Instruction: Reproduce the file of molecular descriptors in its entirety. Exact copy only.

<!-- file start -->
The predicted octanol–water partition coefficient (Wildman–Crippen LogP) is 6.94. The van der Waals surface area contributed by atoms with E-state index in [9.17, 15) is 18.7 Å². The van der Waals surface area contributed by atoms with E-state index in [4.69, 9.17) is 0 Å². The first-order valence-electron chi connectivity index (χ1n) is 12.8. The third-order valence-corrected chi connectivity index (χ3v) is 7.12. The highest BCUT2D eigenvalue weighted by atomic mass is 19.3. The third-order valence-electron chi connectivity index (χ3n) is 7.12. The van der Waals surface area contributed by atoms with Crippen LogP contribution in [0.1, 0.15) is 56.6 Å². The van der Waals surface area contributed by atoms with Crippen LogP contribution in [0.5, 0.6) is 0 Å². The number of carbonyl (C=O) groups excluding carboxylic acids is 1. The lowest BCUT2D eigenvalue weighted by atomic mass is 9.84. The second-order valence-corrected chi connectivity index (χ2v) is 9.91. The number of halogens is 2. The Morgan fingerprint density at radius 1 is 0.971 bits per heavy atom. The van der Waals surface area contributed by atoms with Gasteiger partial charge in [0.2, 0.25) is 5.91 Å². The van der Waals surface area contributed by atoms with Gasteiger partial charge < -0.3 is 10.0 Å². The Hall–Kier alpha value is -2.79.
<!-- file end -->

The predicted octanol–water partition coefficient (Wildman–Crippen LogP) is 6.94. The van der Waals surface area contributed by atoms with E-state index in [9.17, 15) is 18.7 Å². The van der Waals surface area contributed by atoms with E-state index in [4.69, 9.17) is 0 Å². The first-order valence-electron chi connectivity index (χ1n) is 12.8. The third-order valence-corrected chi connectivity index (χ3v) is 7.12. The highest BCUT2D eigenvalue weighted by atomic mass is 19.3. The third-order valence-electron chi connectivity index (χ3n) is 7.12. The van der Waals surface area contributed by atoms with Crippen LogP contribution in [0.1, 0.15) is 56.6 Å². The van der Waals surface area contributed by atoms with Crippen LogP contribution in [0.5, 0.6) is 0 Å². The number of carbonyl (C=O) groups excluding carboxylic acids is 1. The lowest BCUT2D eigenvalue weighted by atomic mass is 9.84. The second-order valence-corrected chi connectivity index (χ2v) is 9.91. The number of halogens is 2. The Morgan fingerprint density at radius 1 is 0.971 bits per heavy atom. The van der Waals surface area contributed by atoms with Gasteiger partial charge in [0.2, 0.25) is 5.91 Å². The van der Waals surface area contributed by atoms with Gasteiger partial charge < -0.3 is 10.0 Å². The Hall–Kier alpha value is -2.79.